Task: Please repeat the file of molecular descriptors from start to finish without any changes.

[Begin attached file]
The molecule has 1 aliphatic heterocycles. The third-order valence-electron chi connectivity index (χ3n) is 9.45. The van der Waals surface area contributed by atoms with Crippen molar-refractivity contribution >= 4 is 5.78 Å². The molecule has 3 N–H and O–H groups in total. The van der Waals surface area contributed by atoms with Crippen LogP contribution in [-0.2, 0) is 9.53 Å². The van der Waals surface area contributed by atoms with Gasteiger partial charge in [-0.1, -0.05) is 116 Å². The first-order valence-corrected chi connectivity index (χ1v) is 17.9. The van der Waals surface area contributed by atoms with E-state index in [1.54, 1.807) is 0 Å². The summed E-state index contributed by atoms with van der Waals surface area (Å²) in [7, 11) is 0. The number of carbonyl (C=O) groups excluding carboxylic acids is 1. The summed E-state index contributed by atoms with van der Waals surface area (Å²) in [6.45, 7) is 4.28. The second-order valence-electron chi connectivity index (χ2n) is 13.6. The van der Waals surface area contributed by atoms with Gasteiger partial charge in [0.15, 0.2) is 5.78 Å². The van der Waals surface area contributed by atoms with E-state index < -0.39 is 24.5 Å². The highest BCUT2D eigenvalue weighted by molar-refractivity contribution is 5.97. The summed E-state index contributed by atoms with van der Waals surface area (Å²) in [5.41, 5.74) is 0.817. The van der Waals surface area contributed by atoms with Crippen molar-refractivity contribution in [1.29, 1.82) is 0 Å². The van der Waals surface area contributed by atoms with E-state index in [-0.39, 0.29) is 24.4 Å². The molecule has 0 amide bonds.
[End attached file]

The molecule has 1 aliphatic heterocycles. The third-order valence-electron chi connectivity index (χ3n) is 9.45. The van der Waals surface area contributed by atoms with Crippen molar-refractivity contribution >= 4 is 5.78 Å². The molecule has 3 N–H and O–H groups in total. The van der Waals surface area contributed by atoms with Crippen LogP contribution in [-0.2, 0) is 9.53 Å². The van der Waals surface area contributed by atoms with Gasteiger partial charge in [-0.1, -0.05) is 116 Å². The first-order valence-corrected chi connectivity index (χ1v) is 17.9. The van der Waals surface area contributed by atoms with E-state index in [1.54, 1.807) is 0 Å². The summed E-state index contributed by atoms with van der Waals surface area (Å²) in [7, 11) is 0. The number of carbonyl (C=O) groups excluding carboxylic acids is 1. The summed E-state index contributed by atoms with van der Waals surface area (Å²) in [6.45, 7) is 4.28. The second-order valence-electron chi connectivity index (χ2n) is 13.6. The van der Waals surface area contributed by atoms with Gasteiger partial charge in [0.15, 0.2) is 5.78 Å². The van der Waals surface area contributed by atoms with E-state index < -0.39 is 24.5 Å². The highest BCUT2D eigenvalue weighted by molar-refractivity contribution is 5.97. The summed E-state index contributed by atoms with van der Waals surface area (Å²) in [5.41, 5.74) is 0.817. The van der Waals surface area contributed by atoms with Crippen molar-refractivity contribution in [1.29, 1.82) is 0 Å². The van der Waals surface area contributed by atoms with E-state index in [-0.39, 0.29) is 24.4 Å². The molecule has 0 amide bonds.